But there can also be a problem with awards shows when it comes to fundability, as evidenced by the current negativity around the British Podcast Awards, and that can be the cost of the pay-to-play model. This involves having to pay to submit your podcast which can get expensive for the average indie podcaster, especially if hoping to enter multiple categories.
While looking at some of the more popular podcast awards, the costs of entry vary, with some of the more expensive ones being:
The Webby Awards start at $175
The Ambies are $100 for members of The Podcast Academy members, and $175 for non-members
The Signal Awards start at $265 for early deadline entry
On the flip side are much more affordable ones, including:
Independent Podcast Awards (UK only) with your first entry £30 (about $45), then each subsequent entry £5 (about $6)
Quill Podcast Awards which is free to enter
There can also be the cost of attending the events to collect your award if you win, which is where the British Podcast Awards is coming under further fire. So awards shows can definitely help, but for indie podcasters whose budgets are already stretched thin, even the more affordable ones could be out of reach for some.
How the Industry Can Help (And Is)
Now, this isn’t to say that indie podcasters should feel put off by what seems like a dual-blade sword standing in their way. Yes, findability and fundability can be, and is, an issue and it can be demoralizing thinking about others enjoying success while you’re still ploughing on with a few hundred downloads (or less), thinking that you’ll never be “successful” (read more here on why we need to change the definition of success).
There are many organizations, businesses, and podcasters/creators that are working every day to give indie podcasters the best opportunities, insights, and tools to be as successful as they can be.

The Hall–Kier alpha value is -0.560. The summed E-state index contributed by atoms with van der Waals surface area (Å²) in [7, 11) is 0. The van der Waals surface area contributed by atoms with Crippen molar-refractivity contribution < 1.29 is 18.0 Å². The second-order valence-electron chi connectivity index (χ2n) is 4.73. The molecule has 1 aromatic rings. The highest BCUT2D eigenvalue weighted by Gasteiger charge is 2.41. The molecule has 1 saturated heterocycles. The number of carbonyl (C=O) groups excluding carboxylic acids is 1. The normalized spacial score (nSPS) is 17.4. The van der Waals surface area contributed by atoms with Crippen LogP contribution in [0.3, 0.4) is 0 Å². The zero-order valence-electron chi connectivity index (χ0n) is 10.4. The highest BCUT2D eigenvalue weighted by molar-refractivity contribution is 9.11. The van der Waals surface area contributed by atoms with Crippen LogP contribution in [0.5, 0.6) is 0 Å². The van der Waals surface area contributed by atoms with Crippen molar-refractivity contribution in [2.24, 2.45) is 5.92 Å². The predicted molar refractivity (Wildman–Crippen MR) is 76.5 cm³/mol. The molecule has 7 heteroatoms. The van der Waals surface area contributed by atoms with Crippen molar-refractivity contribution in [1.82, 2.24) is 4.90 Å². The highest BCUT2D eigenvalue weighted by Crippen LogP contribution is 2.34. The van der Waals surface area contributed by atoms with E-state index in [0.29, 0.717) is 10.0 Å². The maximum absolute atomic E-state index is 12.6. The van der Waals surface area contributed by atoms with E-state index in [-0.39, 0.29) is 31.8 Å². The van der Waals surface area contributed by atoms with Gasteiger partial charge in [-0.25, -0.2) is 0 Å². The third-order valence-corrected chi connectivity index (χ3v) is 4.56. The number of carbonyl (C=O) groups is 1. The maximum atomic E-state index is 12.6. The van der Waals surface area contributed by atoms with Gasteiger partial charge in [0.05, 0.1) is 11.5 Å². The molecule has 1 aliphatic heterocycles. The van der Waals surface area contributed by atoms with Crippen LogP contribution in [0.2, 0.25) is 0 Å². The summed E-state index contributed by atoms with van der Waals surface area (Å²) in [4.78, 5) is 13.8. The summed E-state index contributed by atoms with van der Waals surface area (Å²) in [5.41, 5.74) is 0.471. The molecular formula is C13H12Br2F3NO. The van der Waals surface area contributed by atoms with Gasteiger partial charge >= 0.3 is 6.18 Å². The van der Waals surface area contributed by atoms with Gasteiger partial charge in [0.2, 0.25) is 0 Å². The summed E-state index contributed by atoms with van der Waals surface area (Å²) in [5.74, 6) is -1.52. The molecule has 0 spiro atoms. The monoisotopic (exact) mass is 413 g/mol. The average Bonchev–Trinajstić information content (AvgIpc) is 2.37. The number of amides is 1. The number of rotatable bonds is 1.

Goodpods, a podcast app and website, has made it one of their goals to be the indie podcaster’s friend, with dedicated indie-only charts for podcasts as well as cool features like curated lists, easy reviews and recommendations, and “what your friends are listening to” to help friends of your listeners find your podcast too.
Tink Media, founded by respected industry pro Lauren Passell, created a swap database where you can add you show for free and then run promo swaps with other podcasters on their shows, and vice versa, encouraging more listeners to check out your show since the trust the recommendation of the podcaster you’re swapping with.
Podcast hosting, distribution, analytics, and monetization platform Captivate (disclaimer: I’m Head of Podcaster Support and Experience there) offers dynamic ads, Memberships, exclusive Growth Labs resources and courses, and our exclusive Creator Suite set of tools to every podcaster from day one, on all plans, to offer the kind of features usually reserved for enterprise or bigger podcasts.
These are just some of the ways helping indie podcasters be found, and as little a cost as possible, so any budget they have can be allocated to the most effective place(s).
There are other ways we as an industry can help, too:
more bursaries and funding for indie podcasts
more indie-centric awards and chart recognitions
sponsored courses by audio production companies (hardware and software) teaching how to get the best results from any level of expertise
larger podcast platforms considering paying to stream podcasts the same way they do music artists (this one could be contentious for obvious reasons)
more education for advertisers and sponsors on why just going for the huge downloads shows doesn’t equate to effective ROI, and why smaller, more engaged podcasts can be great partners
These are just some ideas. There are far smarter people than me in the industry that I’m sure have some even better ones, and maybe even how to make them happen.
It takes a lot of work for indie podcasters to continue, let only succeed, at podcasting, and that commitment deserves its own rewards. Answering the findability and fundability questions is a great starting place.